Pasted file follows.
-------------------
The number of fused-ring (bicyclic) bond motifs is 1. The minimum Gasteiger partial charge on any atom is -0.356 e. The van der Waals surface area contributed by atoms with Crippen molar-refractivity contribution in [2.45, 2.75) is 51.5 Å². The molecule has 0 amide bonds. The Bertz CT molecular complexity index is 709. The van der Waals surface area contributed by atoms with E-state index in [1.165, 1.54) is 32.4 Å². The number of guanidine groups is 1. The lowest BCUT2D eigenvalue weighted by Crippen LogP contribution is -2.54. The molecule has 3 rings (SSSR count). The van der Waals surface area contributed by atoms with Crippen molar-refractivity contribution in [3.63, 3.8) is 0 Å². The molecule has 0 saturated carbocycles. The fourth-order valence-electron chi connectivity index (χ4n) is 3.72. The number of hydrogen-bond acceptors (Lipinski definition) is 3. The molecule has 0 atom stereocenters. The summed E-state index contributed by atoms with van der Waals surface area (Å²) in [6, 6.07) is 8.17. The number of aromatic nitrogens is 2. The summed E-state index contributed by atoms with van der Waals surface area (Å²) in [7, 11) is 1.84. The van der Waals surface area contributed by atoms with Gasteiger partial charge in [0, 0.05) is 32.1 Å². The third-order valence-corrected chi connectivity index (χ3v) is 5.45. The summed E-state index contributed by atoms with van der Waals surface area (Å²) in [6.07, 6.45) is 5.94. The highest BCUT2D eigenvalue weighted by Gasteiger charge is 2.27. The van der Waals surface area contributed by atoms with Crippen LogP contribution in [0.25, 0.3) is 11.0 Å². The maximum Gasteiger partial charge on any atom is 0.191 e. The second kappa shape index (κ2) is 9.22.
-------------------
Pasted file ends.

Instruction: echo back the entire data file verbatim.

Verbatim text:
The number of fused-ring (bicyclic) bond motifs is 1. The minimum Gasteiger partial charge on any atom is -0.356 e. The van der Waals surface area contributed by atoms with Crippen molar-refractivity contribution in [2.45, 2.75) is 51.5 Å². The molecule has 0 amide bonds. The Bertz CT molecular complexity index is 709. The van der Waals surface area contributed by atoms with E-state index in [1.165, 1.54) is 32.4 Å². The number of guanidine groups is 1. The lowest BCUT2D eigenvalue weighted by Crippen LogP contribution is -2.54. The molecule has 3 rings (SSSR count). The van der Waals surface area contributed by atoms with Crippen molar-refractivity contribution in [3.63, 3.8) is 0 Å². The molecule has 0 saturated carbocycles. The fourth-order valence-electron chi connectivity index (χ4n) is 3.72. The number of hydrogen-bond acceptors (Lipinski definition) is 3. The molecule has 0 atom stereocenters. The summed E-state index contributed by atoms with van der Waals surface area (Å²) in [6, 6.07) is 8.17. The number of aromatic nitrogens is 2. The summed E-state index contributed by atoms with van der Waals surface area (Å²) in [7, 11) is 1.84. The van der Waals surface area contributed by atoms with Gasteiger partial charge in [0, 0.05) is 32.1 Å². The third-order valence-corrected chi connectivity index (χ3v) is 5.45. The summed E-state index contributed by atoms with van der Waals surface area (Å²) in [6.07, 6.45) is 5.94. The highest BCUT2D eigenvalue weighted by Gasteiger charge is 2.27. The van der Waals surface area contributed by atoms with Crippen LogP contribution in [0.25, 0.3) is 11.0 Å². The maximum Gasteiger partial charge on any atom is 0.191 e. The second kappa shape index (κ2) is 9.22.